I’ve often wondered what my angle is; simple as that. To some level, the thing which holds me back is reverence
and admiration for everyone around me. I’m young enough that I still look up to everyone around me, and I’m just
old enough to know how much I don’t know.
I don’t have keys to success, I don’t have the strongest opinions or positions. I don’t know what to tell you
about how to succeed. So much of who I am is constructed carelessly from the pieces of media and people around
me. I am so thoroughly indebted to the people who made me that I am not sure where my original thoughts end and
I often find myself processing moods in character; in a certain way it feels like an emphatic response; but as
with any empathy, it’s impossible to know exactly how someone else processes an emotion. It’s one of the oldest
cliches to speak of masks, to say that one is acting or performing. I view
it a little differently, it’s more a justification. Like: how can someone I admire be wrong about something, and
if I could imagine they wouldn’t be, then who am I to say I’m different than they are.
I imagine myself as a sum of people who I only know a part of.
The Death of Everynoise: a Personal Eulogy
Jan 11, 2024
The programmer who maintained the project everynoise.com
has been let go from their position in Spotify. This is saddening for a few reasons.
In late 2016/early 2017 I gave a speech on my approximation for the most-one-hit-wonder. I poured through some
playlists, calculated my best case and accounted for the many different versions of certain hand-waving dance
songs to come up with a short answer of probably Deep Blue Something’s song Breakfast at Tiffany’s. And as I
recall, I think, the audience kinda liked it, and I said well that’s this one thing I got.
As a young musician and developer I had so many burning questions that their database held answers to. Did Justin
Timberlake actually succeed in bringing Sexy Back? Is by matter of simple plurality a song like Despacito
actually enjoyed by people individually? Does DJ Kahled /actually/ hold the keys to success?
Then by procrastination-fueled chance, I came across a blog run by a developer and a music fan who was living
(what I thought at that time) was my dream. To work at a big tech company, to gain access to the dev-privileged
data would be to soothe the fire of insane nonsense that my fledgling code brain was convinced was just on the
other side of a well-formed Python app and a few million (probably costly) API requests.
I’ll take a moment here to break the linear narrative flow and say that, as I’m sat in bed on a Wednesday night
writing this blog post on my phone for what will hopefully be a Thursday upload, my wife looked at me with great
concern and asked why I looked sad. And finding the way to communicate how a website that I’ve used is bringing
genuine emotions to me is hard to do.
Over the years Everynoise gave me answers to questions I didn’t know I wanted to ask. It showed me many different
ways to process music. For all my life I’ve performed music, sang, watched reviews, read blogs; I truly still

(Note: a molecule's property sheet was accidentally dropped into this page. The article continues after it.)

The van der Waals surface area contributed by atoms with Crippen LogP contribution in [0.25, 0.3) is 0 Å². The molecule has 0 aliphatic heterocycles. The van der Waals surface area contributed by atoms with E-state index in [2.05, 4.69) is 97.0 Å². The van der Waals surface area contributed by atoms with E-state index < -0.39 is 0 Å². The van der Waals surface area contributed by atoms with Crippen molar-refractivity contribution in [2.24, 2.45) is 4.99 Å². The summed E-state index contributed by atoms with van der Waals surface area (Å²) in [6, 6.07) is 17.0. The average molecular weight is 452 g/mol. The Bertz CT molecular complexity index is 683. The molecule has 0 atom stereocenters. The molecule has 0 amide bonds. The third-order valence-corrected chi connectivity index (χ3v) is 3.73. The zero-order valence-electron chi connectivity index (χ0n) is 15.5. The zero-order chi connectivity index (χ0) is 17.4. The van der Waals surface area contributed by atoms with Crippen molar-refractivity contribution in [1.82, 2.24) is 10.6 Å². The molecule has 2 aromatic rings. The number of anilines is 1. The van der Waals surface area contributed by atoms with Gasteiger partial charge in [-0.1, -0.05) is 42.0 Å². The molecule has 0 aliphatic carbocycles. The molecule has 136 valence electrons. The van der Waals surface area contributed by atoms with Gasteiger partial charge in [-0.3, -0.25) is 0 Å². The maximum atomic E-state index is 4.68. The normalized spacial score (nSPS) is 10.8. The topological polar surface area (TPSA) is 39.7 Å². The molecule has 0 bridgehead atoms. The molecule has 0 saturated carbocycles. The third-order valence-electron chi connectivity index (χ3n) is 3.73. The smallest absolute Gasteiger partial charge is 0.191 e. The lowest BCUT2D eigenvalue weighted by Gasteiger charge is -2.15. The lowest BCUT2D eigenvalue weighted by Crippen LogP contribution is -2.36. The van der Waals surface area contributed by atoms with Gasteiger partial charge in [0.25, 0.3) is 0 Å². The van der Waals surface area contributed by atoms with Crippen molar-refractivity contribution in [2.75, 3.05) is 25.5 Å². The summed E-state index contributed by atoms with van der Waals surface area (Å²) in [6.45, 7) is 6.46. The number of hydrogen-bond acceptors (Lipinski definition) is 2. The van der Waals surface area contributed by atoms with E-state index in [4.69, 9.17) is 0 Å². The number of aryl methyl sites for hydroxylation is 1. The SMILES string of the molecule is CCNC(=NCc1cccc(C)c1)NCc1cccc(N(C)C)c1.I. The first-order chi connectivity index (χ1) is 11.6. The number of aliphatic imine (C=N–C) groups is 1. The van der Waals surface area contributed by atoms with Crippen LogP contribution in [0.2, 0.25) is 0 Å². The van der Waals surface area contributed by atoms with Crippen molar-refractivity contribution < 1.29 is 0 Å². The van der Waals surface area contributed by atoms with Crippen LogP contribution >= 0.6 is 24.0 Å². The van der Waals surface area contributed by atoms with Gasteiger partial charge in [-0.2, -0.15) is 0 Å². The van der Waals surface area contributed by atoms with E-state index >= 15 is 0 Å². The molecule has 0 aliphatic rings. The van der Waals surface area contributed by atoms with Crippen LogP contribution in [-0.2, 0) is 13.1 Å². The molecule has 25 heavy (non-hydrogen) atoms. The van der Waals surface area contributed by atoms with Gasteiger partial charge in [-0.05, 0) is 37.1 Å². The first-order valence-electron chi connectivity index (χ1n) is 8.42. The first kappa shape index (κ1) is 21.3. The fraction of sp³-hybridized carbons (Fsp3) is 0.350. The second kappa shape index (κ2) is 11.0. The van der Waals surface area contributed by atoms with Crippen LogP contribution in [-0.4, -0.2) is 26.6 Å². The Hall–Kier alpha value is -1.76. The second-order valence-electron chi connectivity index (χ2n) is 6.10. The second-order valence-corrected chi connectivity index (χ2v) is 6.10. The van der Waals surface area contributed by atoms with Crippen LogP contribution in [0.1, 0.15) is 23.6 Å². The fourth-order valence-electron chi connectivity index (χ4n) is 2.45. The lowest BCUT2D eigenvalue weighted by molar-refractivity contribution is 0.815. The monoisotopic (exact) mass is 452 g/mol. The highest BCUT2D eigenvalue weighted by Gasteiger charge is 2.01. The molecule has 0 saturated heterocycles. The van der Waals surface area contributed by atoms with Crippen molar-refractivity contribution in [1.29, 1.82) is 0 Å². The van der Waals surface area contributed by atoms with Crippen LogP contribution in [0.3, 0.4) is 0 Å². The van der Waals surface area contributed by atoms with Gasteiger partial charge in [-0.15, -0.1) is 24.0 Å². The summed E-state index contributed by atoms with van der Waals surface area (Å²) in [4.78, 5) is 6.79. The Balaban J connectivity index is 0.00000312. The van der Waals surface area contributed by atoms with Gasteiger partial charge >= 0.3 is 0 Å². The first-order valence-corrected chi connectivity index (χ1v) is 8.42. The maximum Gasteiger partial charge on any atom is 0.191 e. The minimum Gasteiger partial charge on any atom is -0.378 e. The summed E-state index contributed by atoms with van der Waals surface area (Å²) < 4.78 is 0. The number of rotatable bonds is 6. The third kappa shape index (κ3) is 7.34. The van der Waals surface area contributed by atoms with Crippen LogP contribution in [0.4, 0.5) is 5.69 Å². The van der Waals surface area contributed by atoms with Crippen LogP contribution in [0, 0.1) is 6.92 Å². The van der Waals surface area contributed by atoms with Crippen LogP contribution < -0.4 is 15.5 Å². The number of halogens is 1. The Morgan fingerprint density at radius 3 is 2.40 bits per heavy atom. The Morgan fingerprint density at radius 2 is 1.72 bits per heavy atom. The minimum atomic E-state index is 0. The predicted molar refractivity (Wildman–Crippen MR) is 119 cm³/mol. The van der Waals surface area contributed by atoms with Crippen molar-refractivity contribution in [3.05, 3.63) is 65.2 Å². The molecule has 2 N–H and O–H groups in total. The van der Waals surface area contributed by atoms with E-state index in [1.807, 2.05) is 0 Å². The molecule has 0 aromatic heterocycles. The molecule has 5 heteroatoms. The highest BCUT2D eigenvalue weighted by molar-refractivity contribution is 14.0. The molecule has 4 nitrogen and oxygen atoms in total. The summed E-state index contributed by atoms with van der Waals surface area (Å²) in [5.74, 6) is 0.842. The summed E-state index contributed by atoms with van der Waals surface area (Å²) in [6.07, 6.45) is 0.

found the site eye-opening.
To give appropriate credit, I’m sure much of the wonder was the work of the underlying engine which the team at
Spotify has assembled. However the presentation and tactile exploration this site provided made wandering that
On many occasions I would hoist my arms to 1’o’clock and 7’o’clock while earnestly describing to friends how
density and organic feel could map sound. How clearly the anti-genre pattern explained metal as the opposite of
children’s music. It tied King Gizzard to Slipnot to orchestral to blue grass. It charted the existence of donk,
phonk, funk, ska and skunk.
What was neat was how the site never felt pretentious. It wasn’t a pissing contest about “oh, you mean you
haven’t heard about Some Composite Made-Up Genre?”. It was simply a way to navigate a broad map of similarities.
It was not just every, but any noise. All values impartially churned into a playground for the nerdy and
That all of this is going away as a matter of corporate-abstracted decision making leaves me a bit hollow. To
paraphrase The Story So Far: man it's not personal, it’s just business, but it’s what made it hit so close to
home; makes it cut so much deeper. (heavy gloom by a story so far). I’m not here to defend the business
practices of Spotify, nor am I to say that the money to be made in the music industry needs to be distributed in
a more equitable way. I (as I am sure many others) being both a musician and a developer can find sympathy in
efficiencies on all sides.
All of this is to say: a parasocial thank you to Glenn. I would like to apologize for being so enamored with the
product that I ignored the talent and development work that went into this. I don’t mean to throw too much
flattery, but if you are ever to read this, know that your work has brought me insights, friendships, and of
course plenty of new music. From one developer to another; may this turbulent job market find you on your best
creative path. Thank you for the music.
Jan 10, 2024
Somehow, every journal that I have ever started with remains about half full. I think the reason for this is
simply that I view it as a way towards self-improvement. When I have many thoughts in my head, it helps me to
it out. But there is something further to the output that a blog allows. It has an aspect of accountability, a
of permanence which exists based off the frontend. It is something that you can shame me for, or ask me, or find
accident. This means that I have to be a little less stream-of-consciousness, and a bit more focused on topic.
if you know anything about how I operate, focus is not the strength. When it needs to be, of course, I can lock
but when I am at my best I am tying disparate ideas together to make something which feels whole. I have not
enough time to write this blog post tonight, so I will leave this open for now.